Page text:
Friday, September 26, 2008

Oppose the $700 Billion Bail-Out

By W. Sherman

At about 4:00pm yesterday, I sat down at the Village Bean, a coffee shop in Des Moines’ East Village, to type up this point. Reading the Wall Street Journal, this is what I learned that Congress had reached an agreement on what is now, the infamous bail-out. I learned that Treasury would get $250 billion immediately, and an additional $100 billion if necessary. I learned that the Treasury would get the remaining $350 billion upon Congressional approval. Finally, I learned that companies receiving these funds would be forced a host of provisions, including restrictions on executive compensation and allowing the federal government to take an equity interest in such companies.

And then things blew up.

The Journal reports that throughout the day, Congressional Republicans devised a plan that would create a government-sponsored insurance program for mortgage-backed securities. Under the plan, banks would pay a premium to the Treasury Department to insure the investments. Additionally, Senator Richard Shelby, an Alabama Republican, proposed allowing the Treasury to make loans to the banks, rather than buying up the bad debt on the banks’ books.

Like many conservatives, I believe that House Republicans were right to oppose this bail-out. First, the government is freeing these failed banks from owning up to their bad decisions, by putting the taxpayers on the hook for the losses. As Steve Chapman stated in his Chicago Tribune column, the plan “nationaliz[es] the money-losing part of the financial sector, to the benefit of capitalists who have made spectacularly bad decisions—fostering more bad decisions in the future.”

Second, the bail-out will put too much discretion in the hands of the government. John Paulson, in his column in today’s Wall Street Journal, poses shows that the bail-out leaves unresolved the questions of who will receive the taxpayer subsidies and at what price.
Third, accepting the bail-out means accepting legislation packed with tons of election-year gimmicks. The most widely reported gimmick, of course, is the cap on executive compensation. Regardless of what one may think regarding the reasonableness of CEO pay in this country, the government should not be setting the compensation of executives in private companies. Additionally, as Charles Krauthammer states in his column, “artificially capping the pay of people brought in to lead these wobbly companies back to health is a fine way to tell talented executives to look elsewhere for a job.”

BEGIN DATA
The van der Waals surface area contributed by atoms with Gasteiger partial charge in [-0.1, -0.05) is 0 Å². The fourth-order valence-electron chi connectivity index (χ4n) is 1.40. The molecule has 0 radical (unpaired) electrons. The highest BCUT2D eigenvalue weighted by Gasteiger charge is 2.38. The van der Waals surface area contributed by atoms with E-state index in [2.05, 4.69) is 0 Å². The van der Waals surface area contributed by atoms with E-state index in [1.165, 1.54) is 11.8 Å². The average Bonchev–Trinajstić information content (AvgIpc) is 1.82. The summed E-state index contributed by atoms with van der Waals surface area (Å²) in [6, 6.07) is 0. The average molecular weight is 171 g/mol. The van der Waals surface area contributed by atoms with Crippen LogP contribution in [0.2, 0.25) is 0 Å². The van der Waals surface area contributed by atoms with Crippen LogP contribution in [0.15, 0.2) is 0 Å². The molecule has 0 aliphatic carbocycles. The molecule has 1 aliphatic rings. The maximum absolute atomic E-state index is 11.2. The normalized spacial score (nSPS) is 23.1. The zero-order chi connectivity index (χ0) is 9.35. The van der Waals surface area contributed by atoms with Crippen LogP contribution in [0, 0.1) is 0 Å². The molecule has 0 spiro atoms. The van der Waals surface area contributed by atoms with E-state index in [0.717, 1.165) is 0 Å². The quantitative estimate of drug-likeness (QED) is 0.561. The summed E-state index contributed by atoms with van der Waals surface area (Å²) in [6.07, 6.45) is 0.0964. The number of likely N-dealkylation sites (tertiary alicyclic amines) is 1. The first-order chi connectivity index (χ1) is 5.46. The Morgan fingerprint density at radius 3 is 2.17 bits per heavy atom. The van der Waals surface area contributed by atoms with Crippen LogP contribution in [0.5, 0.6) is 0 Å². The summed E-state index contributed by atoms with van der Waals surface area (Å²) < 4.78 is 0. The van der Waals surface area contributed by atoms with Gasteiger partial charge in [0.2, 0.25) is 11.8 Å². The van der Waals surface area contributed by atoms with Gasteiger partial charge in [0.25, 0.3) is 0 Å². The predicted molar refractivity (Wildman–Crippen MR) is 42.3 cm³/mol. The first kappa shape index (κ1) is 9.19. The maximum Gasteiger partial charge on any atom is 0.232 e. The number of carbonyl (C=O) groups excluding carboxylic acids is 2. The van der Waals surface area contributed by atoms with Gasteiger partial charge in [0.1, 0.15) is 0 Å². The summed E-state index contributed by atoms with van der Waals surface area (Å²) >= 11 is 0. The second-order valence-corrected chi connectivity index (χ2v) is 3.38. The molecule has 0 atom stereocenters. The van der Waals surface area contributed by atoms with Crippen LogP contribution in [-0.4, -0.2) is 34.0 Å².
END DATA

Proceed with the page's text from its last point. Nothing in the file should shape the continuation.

During 2008, we have seen several investment banks, their insurer (AIG), and two mortgage giants fall. For all of their financial woes, an injection of $700 billion in taxpayer funds is not warranted. When banks make bad decisions, they need to take responsibility for those decisions—even during election years.

2 comments:

edpoe said...

Agree with most of this..but don't you see a contradiction in saying the banks, investment companies, etc. that made the bad decisions need to take responsibility and the opposition of "golden parachutes?" I'm not saying cap their normal compensation but their should be some regulation in place (or fix the loophole currently being exploited) that allows CEO's to make horrendous decisions that sink not only companies but economies and then make out like bandits on the deal. That's not accepting responsibility. It is just a de facto shift to the taxpayer, albeit indirectly. Either way, until those who made the bad decisions are forced to bear some of the consequences, no plan should be acceptable.

With that said, I'm still against he bailout, but I hope everyone realizes exactly how much it will cost them to stand on principle on this subject. Taxes will still go up, goods will still cost more, more rogue nations will pounce on what they see as a weakened America, the EU will continue to grow bollocks, and Mexicon will continue to displace its problems here. America is in for a substantial struggle that will not go away soon.

W. Sherman said...

Edpoe, I'm not arguing that the executives that drove their companies into the ground should get off with a golden parachute payment. If I were a shareholder in one of those companies, I certainly would not be happy.

What I am saying is that I think there are those in Congress who want to use this bailout as an opportunity to expand the scope of government control over the internal decisions of American corporations. Regardless of what we may think about these golden parachute payments--and again, I am certainly not advocating that these executives should receive such payments--the idea of allowing the government to come in and say that such payments are illegal is certainly the less preferable option (espcecially when it comes with $700 Billion of taxpayer funds). Additionally, it makes the risk of government limits on executive pay--read: wage ceilings--all the more likely.

When a company hires an executive, the compensation package should be negotiated between the Board and the prospective executive. Perhaps the use of excessive severance packages is a product of a decrease in bargaining power on the part of the corporation. If this is the case, maybe more government regulation is needed (the specifics of such regulation is a subject for another post). But as things stand now, as long as the negotiations are part of a (relatively) fair negotiating process, the Board's decision should be respected ... and if it turns out to be a lousy decision, then the shareholders should let these directors hear about it at the next annual meeting.